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The mysterious booming sound that’s been rocking a New Jersey town is apparently the result of a homemade “hail cannon” designed by a vineyard owner to protect his crop from bad weather, he and police told The Post.
Rob Butkowski of Hammonton said he’s been firing off the sonically loud cone-shaped contraption — which blasts shock waves up to the sky — to break up cloud formations and scare away birds that nibble his grapes.
“It sounds like a jet going by,” said Butkowski, 34. “It’s like the loudest thing you’ve ever heard just blew through your chest — it’s amazing.”
Butkowski, who works in construction, said he made the 16-foot-long machine “from scratch” using scrap metal from street signs and other objects because he was “bored from all this COVID s–t.”
Using directions he found online, he rigged a mixture of acetylene and oxygen in a propane tank to create an explosion that blasts from the barrel to keep icy weather at bay.
For weeks, he’s been firing off the thunderous shock-waves — which travel 30,000 feet in a 1.5 mile radius — above his five-acre plot, he said.
“You can see the split clouds apart,” he said. “You can hear it rip.”
Hammonton Chief of Police Kevin Friel said the cannon is responsible for the mystery boom that has baffled and frustrated nearby residents — many of whom have reported the sound to local cops.
But the gadget is likely perfectly legal, Friel said.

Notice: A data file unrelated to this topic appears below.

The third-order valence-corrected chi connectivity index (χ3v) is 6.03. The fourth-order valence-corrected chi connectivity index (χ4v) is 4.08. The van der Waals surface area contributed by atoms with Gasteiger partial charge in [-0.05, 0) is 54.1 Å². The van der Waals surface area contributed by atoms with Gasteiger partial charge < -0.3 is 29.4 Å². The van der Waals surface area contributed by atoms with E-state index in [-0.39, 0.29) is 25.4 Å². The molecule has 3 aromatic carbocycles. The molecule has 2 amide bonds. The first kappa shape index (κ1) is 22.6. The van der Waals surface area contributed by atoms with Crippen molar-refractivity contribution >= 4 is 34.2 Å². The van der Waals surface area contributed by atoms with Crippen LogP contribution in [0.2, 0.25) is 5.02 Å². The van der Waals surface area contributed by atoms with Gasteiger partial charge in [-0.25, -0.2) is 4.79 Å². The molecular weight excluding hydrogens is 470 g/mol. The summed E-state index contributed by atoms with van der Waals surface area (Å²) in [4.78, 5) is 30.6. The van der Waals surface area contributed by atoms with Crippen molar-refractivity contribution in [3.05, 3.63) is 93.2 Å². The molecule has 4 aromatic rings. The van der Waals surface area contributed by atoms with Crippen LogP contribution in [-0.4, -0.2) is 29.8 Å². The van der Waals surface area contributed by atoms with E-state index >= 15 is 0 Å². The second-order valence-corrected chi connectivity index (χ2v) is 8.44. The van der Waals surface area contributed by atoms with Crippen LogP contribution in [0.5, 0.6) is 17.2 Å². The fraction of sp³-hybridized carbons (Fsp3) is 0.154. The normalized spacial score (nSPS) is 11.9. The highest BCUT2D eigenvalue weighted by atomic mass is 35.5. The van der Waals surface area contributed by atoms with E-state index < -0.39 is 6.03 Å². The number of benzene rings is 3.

“It doesn’t fire projectiles, and it’s not a firearm or an explosive,” Friel said, adding there are no plans to stop him. “It uses gas — and that’s it.”
The only possible legal issue would be a noise violation after 10 p.m., which is moot because Butkowski stops shooting the machine at around 8 p.m.
But police in nearby Mullica Township — where cops were flooded with complaints about the noise — skeptical that the contraption could be heard from 10 miles away.
Mullica Township Police Chief Brian Zeck said the boom may be coming from multiple sources.
“We’re looking into [Butkowski], and we are looking into all other possibilities,” he said.
Butkowski, for his part, has no plans to stop firing the cannon, he said. “I’m gonna do whatever I want as long as it’s legal,” he said.
Meanwhile, neighbors are praying his boomer gets busted.
“Every time it goes off, I think there’s been an accident,” said Shawn Guevara, 43-year-old mom, who lives next door. “It scares the poop out of us.”
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